Financial vs Managerial Accounting
Financial accounting is the branch of accounting that organizes accounting information for presentation to interested parties outside of the organization. The primary financial accounting reports are the balance sheet (often called a statement of financial position), the income statement, and the statement of cash flows. The balance sheet is a summary of assets, liabilities, and shareholders’ equity at a specified point in time. The income statement reports revenues and expenses resulting from the company’s operations for a particular time period.
The statement of cash flows shows the sources and uses of cash over a time period for operating, investing, and financing activities. Managerial accounting is the branch of accounting that meets managers’ information needs. Because managerial accounting is designed to assist the firm’s managers in making business decisions, relatively few restrictions are imposed by regulatory bodies and generally accepted accounting principles. Therefore, a manager must define which data are relevant for a particular purpose and which are not. In managerial accounting, however, the segment is of major importance.
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Segments may be products, projects, divisions, plants, branches, regions, or any other subset of the business. Tracing of allocating costs, revenues, and assets to segments create difficult issues for managerial accountants. Two important similarities do exist. The transaction and accounting information systems discussed earlier are used to generate the data inputs for both financial statements and management reports. Therefore, when the system accumulates and classifies information, it should do so in formats that accommodate both types of accounting.
Discuss a possible negative managerial scenario that the regional manager may be sensing. The Regional Manager is piecing together trends and abnormalities in order to predict the near future of store #9. At a glance, we determine that store 9 run by an effective manager with a successful track record. However, the lack of investment in training signals an attempt to cut overhead costs in order to show a larger store profit. Cutting employee training may be an effective tool for the short term but may create issues in the future. Additionally, we see that the Store has decided to withdraw from several costly, but high visibility events.
Again, this may be a reduction in variable cost in order to reduce store overhead in the short term and increase profitability. The Regional Manager’s concern is that the entire company profits from these community events, not just the single store, and therefore, the impact may be detrimental to sales in multiple areas. Lastly, we see that store #6 has increased its operating costs since the store manager in question departed. This signals an issue consistent with the concerns above that this manager simply aims to reduce overhead as low as possible in order to increase the overall store profit.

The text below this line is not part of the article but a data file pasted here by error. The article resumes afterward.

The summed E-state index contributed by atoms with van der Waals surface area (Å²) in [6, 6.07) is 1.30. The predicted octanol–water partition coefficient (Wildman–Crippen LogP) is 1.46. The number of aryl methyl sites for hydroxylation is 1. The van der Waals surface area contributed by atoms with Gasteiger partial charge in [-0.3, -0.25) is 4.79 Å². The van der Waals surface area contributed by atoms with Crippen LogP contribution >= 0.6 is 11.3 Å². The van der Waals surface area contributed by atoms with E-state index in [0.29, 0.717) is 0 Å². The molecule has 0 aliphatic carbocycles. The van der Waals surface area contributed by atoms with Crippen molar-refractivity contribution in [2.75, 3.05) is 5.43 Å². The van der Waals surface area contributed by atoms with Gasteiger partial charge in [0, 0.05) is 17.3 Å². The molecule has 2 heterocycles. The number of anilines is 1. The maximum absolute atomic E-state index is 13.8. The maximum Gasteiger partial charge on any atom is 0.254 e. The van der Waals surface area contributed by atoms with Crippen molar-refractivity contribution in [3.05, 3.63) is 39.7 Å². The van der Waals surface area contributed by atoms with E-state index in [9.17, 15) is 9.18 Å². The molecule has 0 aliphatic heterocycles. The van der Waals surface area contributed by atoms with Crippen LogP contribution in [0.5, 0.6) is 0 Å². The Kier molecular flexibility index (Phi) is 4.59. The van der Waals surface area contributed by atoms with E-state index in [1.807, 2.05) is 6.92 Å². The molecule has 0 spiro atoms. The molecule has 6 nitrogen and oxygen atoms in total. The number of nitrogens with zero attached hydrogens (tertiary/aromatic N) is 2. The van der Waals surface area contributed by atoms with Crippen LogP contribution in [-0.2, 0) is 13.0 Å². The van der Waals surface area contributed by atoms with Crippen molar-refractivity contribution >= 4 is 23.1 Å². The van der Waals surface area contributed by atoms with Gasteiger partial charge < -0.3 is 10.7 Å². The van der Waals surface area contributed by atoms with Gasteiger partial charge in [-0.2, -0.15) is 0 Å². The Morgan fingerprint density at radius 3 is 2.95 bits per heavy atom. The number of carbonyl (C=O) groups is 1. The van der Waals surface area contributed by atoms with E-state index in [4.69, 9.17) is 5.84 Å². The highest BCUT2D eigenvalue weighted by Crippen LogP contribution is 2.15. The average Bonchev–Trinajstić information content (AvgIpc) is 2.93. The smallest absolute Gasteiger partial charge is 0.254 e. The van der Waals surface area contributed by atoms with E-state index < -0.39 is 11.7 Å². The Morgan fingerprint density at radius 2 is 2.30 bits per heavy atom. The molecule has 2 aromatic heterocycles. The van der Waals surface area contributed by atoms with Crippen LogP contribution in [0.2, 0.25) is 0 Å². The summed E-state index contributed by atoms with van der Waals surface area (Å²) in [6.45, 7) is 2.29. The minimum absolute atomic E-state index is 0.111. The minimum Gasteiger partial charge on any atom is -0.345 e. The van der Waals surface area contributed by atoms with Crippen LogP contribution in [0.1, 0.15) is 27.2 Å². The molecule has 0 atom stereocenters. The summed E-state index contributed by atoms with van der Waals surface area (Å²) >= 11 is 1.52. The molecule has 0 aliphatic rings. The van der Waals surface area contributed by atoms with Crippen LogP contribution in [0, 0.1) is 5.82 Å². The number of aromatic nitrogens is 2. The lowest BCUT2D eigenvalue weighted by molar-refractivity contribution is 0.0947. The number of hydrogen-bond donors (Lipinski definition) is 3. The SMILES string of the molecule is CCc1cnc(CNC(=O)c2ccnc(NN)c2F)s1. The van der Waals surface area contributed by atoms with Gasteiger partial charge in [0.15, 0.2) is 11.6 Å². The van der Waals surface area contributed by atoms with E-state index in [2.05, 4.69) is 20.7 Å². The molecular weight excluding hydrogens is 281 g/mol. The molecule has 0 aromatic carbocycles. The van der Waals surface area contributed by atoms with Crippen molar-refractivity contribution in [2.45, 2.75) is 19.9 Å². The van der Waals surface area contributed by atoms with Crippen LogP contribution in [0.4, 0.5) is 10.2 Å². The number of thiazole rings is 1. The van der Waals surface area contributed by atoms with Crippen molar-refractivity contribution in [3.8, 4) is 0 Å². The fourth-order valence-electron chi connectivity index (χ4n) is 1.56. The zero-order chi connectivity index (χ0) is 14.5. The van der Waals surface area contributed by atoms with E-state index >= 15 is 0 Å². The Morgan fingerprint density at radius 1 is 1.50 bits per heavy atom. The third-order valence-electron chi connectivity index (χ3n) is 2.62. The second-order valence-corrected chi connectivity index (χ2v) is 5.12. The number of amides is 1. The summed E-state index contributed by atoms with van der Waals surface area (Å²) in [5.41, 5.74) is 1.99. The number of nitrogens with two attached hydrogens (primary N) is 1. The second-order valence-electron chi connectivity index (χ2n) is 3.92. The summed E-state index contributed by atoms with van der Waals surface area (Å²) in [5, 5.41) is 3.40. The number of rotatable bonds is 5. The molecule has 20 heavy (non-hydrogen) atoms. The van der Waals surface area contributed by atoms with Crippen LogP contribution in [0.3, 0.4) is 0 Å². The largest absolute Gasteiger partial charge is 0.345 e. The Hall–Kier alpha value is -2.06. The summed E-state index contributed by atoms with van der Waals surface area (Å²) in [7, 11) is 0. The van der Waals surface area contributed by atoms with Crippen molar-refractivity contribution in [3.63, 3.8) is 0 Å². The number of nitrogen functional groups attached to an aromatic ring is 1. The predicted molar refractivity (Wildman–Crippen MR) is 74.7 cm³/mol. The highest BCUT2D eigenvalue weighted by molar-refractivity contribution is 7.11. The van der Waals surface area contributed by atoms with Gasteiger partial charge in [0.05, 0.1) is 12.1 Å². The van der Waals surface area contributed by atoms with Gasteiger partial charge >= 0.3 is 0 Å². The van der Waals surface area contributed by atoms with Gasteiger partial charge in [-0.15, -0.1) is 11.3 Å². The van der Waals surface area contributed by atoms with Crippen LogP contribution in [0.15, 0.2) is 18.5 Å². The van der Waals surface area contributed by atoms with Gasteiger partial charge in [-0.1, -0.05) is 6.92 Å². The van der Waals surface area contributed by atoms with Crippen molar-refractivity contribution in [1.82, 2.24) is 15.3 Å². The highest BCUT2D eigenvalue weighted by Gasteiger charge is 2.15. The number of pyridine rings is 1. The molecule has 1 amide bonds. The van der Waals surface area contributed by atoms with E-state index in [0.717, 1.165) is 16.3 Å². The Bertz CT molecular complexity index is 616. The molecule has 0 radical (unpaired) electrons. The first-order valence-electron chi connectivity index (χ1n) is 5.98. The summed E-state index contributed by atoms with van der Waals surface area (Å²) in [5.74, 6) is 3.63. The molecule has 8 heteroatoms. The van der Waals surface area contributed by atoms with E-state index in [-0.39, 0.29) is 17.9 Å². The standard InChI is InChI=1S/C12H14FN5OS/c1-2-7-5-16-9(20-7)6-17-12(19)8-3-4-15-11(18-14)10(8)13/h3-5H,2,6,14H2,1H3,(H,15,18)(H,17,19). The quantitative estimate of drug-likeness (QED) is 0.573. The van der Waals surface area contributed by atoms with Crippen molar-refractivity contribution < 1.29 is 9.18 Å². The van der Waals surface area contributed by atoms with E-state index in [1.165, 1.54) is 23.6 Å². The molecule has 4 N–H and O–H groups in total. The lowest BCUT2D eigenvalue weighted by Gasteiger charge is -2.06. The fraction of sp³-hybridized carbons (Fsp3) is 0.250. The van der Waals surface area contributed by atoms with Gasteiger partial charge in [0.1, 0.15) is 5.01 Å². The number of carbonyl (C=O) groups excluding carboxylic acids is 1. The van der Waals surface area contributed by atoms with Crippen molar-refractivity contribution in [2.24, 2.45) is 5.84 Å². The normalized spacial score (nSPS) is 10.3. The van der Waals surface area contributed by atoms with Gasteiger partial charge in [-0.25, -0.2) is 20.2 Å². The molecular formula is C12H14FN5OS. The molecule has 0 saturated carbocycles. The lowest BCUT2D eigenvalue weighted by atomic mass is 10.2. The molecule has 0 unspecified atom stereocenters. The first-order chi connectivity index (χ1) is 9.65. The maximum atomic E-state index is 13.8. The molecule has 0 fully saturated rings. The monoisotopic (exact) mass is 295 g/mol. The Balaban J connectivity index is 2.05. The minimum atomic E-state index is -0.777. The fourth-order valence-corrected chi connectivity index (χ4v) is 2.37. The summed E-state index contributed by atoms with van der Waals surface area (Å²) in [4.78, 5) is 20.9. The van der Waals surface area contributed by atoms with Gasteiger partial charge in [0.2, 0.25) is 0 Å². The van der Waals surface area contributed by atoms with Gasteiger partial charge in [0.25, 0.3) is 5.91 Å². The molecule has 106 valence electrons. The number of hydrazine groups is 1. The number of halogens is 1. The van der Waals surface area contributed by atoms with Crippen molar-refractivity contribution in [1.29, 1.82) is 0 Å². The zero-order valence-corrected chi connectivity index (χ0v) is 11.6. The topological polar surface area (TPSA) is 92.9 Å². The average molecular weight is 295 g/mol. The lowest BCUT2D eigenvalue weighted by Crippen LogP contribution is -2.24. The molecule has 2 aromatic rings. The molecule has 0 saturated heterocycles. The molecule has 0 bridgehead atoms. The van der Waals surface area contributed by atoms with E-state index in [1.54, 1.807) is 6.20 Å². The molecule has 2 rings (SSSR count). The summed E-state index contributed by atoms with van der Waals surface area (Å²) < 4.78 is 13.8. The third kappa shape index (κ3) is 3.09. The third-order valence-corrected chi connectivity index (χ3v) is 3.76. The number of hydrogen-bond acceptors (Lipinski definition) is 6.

Might the manager of Store 9 be an exceptional manager? Although on the surface, the three trends above may appear to be negative; this store manager may in fact be a very effective manager. For example: Perhaps instead of accounting for the trainee’s hours as overhead in training costs, he has put that individual in a position to learn-on-the-job, therefore, making the employee’s working hours into a direct labor cost and minimizing overhead. When it comes to advertising, we saw the manager spent most of his advertising dollars early in the year.
It may be possible that the manager elected to spend his variable expense advertising dollars during a time period where they would produce the most sales, and then tapered off his advertising dollars during a time period of steady business flow. Lastly, the cancellation of high visibility events may have been due to the determination that cost was not yielding substantial sales or visibility. Despite this fact, it stands to reason that a store manager would inform a regional manager of any choices having a broader impact on the overall company.
If there was a lack of communication here, I believe it is to the detriment of the store manager’s credibility. What are the ethical implications of the scenario? Variable Cost defines the cost of a single assembled product based on the materials consumed and labor invested directly in unit production. To illustrate our point, we can say that making a single baked potato with all of the fixings will cost $3. 00 to produce (potato, sour cream, chives, plate, fork, napkin and labor). If we decide to go into the baked potato business, we must then sell these potatoes for at least $3. 00 per unit.
Any less would cause us to lose money on the endeavor. This cost cannot be made up of an increasing volume of sales. Judy Koch discussed the fact that bulk purchases can benefit you reduce these variable costs. If we decided to purchase potato-making materials in larger quantities and hired more workers to produce these products, we could then possibly produce our product for a lower Variable Cost based on the new price. Fixed costs will remain the same no matter how our potato shop does. As an example, our potato restaurant rental costs will be the same whether we sell one hundred potatoes or zero potatoes per month.
The electricity, the heating costs, the manager’s salary. All of these factors will stay consistent no matter how many units we sell. Judy Koch’s statement is in reference to the fact that these costs are indeed changeable, however, they do not vary per unit sold. We can decide to upgrade our successful restaurant and pay higher rental fees, the government can increase our tax liability and we can hire more management. None of these costs will increase if we sell more potatoes. They are independent of unit sales.
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